Kenya – Lifestyle diseases catch up on Kenya’s urban poor
Harry Ndara, a father of three and diabetic for the last 10 years, stares forlornly at the prospects of yet another bleak dawn, occasioned by lingering doubts on whether a ray of hope looms anywhere in the horizon.
Ndara has also lived with High Blood Pressure for the last two years.
Africa Science News Service crew caught up with him at a Diabetic Clinic sponsored by Africa Population and Health Research Canter (APHRC) and Provide International.
The Clinic is offering free treatment on diabetes and high blood pressure to a people who cannot afford and would otherwise succumb to the ailments
Ndara and his sick neighbours can afford a smile, at least for now as nongovernmental agencies attend to their plight by providing free treatment to terminal ailments, which have aggravated the level of their deprivation.
The middle-aged casual labourer is a resident of Korogocho slums, a sprawling habitat to an estimated quarter of a million people, which is located in the eastern fringes of Nairobi City.
Korogocho slums have epitomized abject poverty and other forms of deprivation rampant in Nairobi’s informal settlements.
Here, access to basic amenities is a nightmare. Basic infrastructure such as roads, electricity, water and sewerage has either broken down or is nonexistent.
Korogocho residents have been forced to live with communicable diseases such as Chorela, Typhoid and Dysentery due to poor sanitation. Access to clean piped water remains a pipedream to majority of residents.
The grim statistics on heavy toll of communicable diseases in Korogocho and other poorer suburbs in Nairobi have however prompted some action at higher levels.
This is evidenced by far reaching intervention programmes the Ministry of Public Health and Sanitation in conjunction with other partners, have initiated to curb spread of these epidemics among the vulnerable populations in the slums and rural areas.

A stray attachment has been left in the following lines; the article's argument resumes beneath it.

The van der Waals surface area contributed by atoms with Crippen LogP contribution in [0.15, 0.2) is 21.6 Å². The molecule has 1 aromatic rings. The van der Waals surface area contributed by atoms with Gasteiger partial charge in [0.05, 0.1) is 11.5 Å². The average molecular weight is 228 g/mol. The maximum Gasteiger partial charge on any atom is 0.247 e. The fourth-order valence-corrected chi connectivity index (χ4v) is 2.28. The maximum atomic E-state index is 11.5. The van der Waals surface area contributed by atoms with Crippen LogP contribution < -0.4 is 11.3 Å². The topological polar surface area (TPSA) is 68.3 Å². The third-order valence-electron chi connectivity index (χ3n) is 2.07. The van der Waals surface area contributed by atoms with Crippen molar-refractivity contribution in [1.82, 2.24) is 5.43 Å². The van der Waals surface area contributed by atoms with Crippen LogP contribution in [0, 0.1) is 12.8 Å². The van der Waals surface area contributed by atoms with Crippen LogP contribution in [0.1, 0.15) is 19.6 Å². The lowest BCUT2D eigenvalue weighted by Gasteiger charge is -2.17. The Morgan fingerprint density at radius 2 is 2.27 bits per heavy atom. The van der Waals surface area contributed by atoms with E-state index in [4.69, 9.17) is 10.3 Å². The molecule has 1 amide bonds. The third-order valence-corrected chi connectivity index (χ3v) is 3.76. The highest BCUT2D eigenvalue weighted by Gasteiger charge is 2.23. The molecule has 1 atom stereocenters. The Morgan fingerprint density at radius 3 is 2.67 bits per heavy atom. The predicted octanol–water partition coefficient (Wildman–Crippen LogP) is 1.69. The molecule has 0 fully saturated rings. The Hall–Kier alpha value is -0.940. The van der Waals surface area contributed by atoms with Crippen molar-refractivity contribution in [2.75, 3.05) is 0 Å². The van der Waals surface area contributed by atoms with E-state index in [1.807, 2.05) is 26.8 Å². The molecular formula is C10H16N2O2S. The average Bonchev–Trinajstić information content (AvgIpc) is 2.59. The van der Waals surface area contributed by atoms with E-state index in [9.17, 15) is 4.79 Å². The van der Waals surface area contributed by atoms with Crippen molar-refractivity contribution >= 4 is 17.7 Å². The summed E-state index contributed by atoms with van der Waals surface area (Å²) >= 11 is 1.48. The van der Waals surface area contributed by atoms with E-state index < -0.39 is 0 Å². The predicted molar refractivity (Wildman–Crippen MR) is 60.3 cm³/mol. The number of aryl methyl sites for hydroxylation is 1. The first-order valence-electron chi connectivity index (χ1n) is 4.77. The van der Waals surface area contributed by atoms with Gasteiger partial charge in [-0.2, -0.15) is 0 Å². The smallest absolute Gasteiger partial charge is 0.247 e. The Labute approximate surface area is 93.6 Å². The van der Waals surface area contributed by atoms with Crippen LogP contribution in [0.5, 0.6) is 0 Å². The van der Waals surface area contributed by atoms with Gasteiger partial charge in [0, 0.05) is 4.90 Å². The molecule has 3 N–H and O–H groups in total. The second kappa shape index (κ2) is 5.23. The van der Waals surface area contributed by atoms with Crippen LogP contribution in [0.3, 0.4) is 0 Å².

Not so to lifestyle diseases, whose dramatic surge is opening new frontiers to demographic groups rarely associated with them.
According to World Health Organization (WHO), an estimated 240 million people globally are diabetic and are expected to hit 400 million by 2025.
Kenya records a 12% rate of prevalence in diabetes.
Catherine Kyobutungi, an Associate Research Scientist at Africa Population and Health Research Canter (APHRC), gave a grim portrait on high incidences of diabetes, cardiovascular diseases and cancers, which are being recorded among poorer segment of the population.
She told Africa Science News Service that poor dietary habits, alcoholism, stress and environmental pollution are contributing to high rate of diabetes, heart diseases and cancers among the poor in Nairobi’s informal settlement.
“The magnitude of the problem is huge despite little awareness. Policymakers have paid scant attention on rising cases of lifestyle diseases among the poor on the premise that they are confined to affluent members of the society”, she says.
Kenya is yet to compile a data on extent of lifestyle diseases and this has placed hurdles in development of a comprehensive policy on them, says Kyobutungi
The Africa Population and Health Research Canter in conjunction with Provide International are implementing a cardiovascular disease programme targeting Korogocho and Viwandani slums.
The project seeks to evaluate the extent of cardiovascular as well as diabetes incidents in these informal settlements and has targeted five thousand people, says Kyobutungi
A random survey identified seven hundred cases.
“Random sampling in Korogocho and Viwandani indicates that one in seven people aged eighteen years and above are either diabetic or hypertensive”, says Kyobutungi.
Management and treatment on these lifestyle diseases is a costly affair more so to slum residents who subsist on a dollar per day.
Kyobutungi says that the cost of insulin is high. Thirty vials of insulin that are used in every clinic sell at Kshs 500 and Kshs 1500 in public and private hospitals respectively.
Most patients visiting Korogocho and Viwandani Clinics have type one and two diabetes.
APHRC and other partners are offering free drugs alongside accurate information to boost patients capacity in self management of the disease, says Kyobutungi.